How to Help a Business Thrive During an Economic Recession
It's possible to see an economic downturn (or recession) as an economic opportunity, rather than a detriment. And with the right strategies, you can help your business thrive under these conditions.
Most entrepreneurs at least partially depend on the state of the economy for their businesses to thrive. During times of high consumer confidence, spending is higher, companies are willing to take more risks and most businesses are able to generate more revenue. But during times of hardship, it’s harder to get financing, revenue dries up and the entrepreneurial environment is more barren.
That said, it’s possible to see an economic downturn (or recession) as an economic opportunity, rather than a detriment. And with the right strategies, you can help your business thrive under these conditions.
Prioritize your cash flow
Your biggest priority should be your cash flow, or the money coming into and flowing out of your business. Many businesses have been ruined during recessions because they weren’t able to keep their cash flow positive. This can happen even if your business appears to be profitable on paper. To keep a positive cash flow, you have to issue invoices promptly, follow up on them if they aren’t being paid and have a plan for recouping costs if customers aren’t able to pay up. It’s also important to keep a tight leash on your expenses and delay payments until absolutely necessary to pay them.
Diversify your revenue streams
You can protect your business and increase its chances of financial survival if you diversify your revenue streams. The idea here is to create new means of generating income for your business; this way, if the recession wipes out one revenue stream, you’ll have ample backups to keep your business afloat. It’s a common strategy to minimize risk, and you should have plenty of options to consider. For example, you could start selling different types of merchandise, subsidize a blog with advertising or offer different services to your customers.
Focus on your core competencies and current customers
Of course, you shouldn’t be investing too heavily in areas with which your business is inexperienced or unfamiliar; doing so could stretch your budget too thin and end up causing you to face increased risks. Instead, focus most of your attention on your core competencies and your current customers. Your core competencies have allowed your business to flourish all this time, so they should be able to carry you forward even during economic hardship. Similarly, these customers have proved themselves loyal, so they’re less likely to leave than your new customers during a recession — as long as you continue providing them with the best possible service.
Trounce the competition
During a recession, your competition becomes a more serious threat. Every customer they win from you could worsen your situation; conversely, every customer you win from them can strengthen your position. Use this as an opportunity to win more customers from your competitors. You can do this by differentiating your brand in some meaningful way; for example, can you lower your prices? Provide better quality? Offer more robust customer service? Stand out in some way that matters to your target audience.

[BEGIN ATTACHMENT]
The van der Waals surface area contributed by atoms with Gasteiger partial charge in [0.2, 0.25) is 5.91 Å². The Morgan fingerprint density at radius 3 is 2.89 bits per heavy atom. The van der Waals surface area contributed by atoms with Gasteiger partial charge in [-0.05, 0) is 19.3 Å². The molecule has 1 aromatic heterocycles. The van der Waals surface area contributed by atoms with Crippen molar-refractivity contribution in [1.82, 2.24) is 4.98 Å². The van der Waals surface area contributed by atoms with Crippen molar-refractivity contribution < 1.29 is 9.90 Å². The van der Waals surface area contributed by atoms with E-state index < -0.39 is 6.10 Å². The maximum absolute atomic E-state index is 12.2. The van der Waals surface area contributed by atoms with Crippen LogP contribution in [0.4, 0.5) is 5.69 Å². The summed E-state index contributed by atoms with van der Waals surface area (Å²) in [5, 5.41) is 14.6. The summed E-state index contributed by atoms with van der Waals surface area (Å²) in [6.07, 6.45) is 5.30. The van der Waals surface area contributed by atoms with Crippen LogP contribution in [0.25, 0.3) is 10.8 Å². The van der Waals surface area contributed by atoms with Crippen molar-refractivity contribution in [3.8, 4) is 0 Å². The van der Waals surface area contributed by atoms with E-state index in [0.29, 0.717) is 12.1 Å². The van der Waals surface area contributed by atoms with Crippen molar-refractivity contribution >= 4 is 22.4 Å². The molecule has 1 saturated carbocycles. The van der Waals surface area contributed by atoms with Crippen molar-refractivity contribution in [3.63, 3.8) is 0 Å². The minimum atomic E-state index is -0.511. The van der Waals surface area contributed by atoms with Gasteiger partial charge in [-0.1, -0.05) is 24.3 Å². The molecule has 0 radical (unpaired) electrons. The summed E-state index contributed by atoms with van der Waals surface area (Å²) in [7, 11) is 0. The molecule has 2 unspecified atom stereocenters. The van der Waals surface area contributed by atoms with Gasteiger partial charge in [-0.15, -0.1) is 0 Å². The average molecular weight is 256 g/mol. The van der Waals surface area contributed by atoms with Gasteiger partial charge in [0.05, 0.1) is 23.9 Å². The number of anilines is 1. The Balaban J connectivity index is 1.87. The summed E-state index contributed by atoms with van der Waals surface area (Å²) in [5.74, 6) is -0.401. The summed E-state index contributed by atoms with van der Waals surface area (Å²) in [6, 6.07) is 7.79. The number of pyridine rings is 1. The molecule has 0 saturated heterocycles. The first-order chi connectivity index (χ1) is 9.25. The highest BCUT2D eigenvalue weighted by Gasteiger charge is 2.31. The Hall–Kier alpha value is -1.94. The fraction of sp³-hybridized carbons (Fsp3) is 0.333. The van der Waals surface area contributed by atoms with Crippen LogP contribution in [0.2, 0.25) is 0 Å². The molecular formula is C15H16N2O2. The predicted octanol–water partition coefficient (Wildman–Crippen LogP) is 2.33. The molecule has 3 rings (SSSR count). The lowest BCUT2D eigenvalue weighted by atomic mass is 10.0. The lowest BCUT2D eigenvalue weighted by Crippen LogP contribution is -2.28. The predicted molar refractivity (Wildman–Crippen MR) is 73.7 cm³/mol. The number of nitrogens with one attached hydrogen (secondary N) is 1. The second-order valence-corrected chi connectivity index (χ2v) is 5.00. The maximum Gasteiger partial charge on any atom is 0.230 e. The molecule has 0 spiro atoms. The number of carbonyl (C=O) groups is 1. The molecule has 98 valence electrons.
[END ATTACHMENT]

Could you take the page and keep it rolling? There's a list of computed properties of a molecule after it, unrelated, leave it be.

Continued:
Make smart cuts
During a recession, many businesses will need to make cuts to stay afloat. If you find yourself in this situation, it’s important to make the “right” cuts. For example, many entrepreneurs end up cutting their sales or marketing budgets, but these can make your financial situation even worse. Instead, turn your attention to areas like these:
- Inventory. Pay attention to how much product you’re keeping in inventory, and try to reduce what you’re holding.
- Office/location expenses. How much of your office space goes wasted? Is it possible to move to a smaller space or a cheaper area to cut your expenses? Is it possible to work fully remotely?
- Technology. How many subscription services are you paying for, and do you really need all of them?
- Waste. Review all your expenses, and look out for things that aren’t actively adding value to your organization. Be willing to cut any type of waste you find.
Make long-term plans
Many of the decisions you’ll make during a recession will be focused on the short-term, helping your business survive the month. But it’s also important to use this time to invest in some long-term strategies. Long-term branding and marketing strategies, like search engine optimization (SEO) might not pay off immediately, but they have a much higher lifelong return on investment (ROI) than comparable short-term strategies. If you start building equity now, you can build a runway for yourself that can help you escape even the most threatening economic hardships.
Helping your business survive an economic recession isn’t easy, but it is possible with the right strategic initiatives. The next time the economy takes a nosedive, equip yourself with the right values, come up with multiple backup strategies and be prepared to adapt to new circumstances as they arise.
Entrepreneur Editors' Picks
These Co-Founders Are Using 'Quiet Confidence' to Flip the Script on Cutthroat Startup Culture and Make Their Mark on a $46 Billion Industry
My 7-Year-Old Daughter Started Selling Eggs. Here's What She Taught Me About Running a Startup.
Why You Need to Become an Inclusive Leader (and How to Do It)
Career Transitions You Can Make in Your 40s and 50s
Billionaire Naveen Jain Is an Expert at Disrupting Fields He Has No Experience In. His Secret Sauce for Building Multi-Million Dollar Companies? 'You Have to Come as Naive.'
4 Principles to Develop Next-Level Leadership at Your Company
This Filipino American Founder Is Disrupting the Beverage Aisle by Introducing New Flavors to the Crowded Bubbly Water Market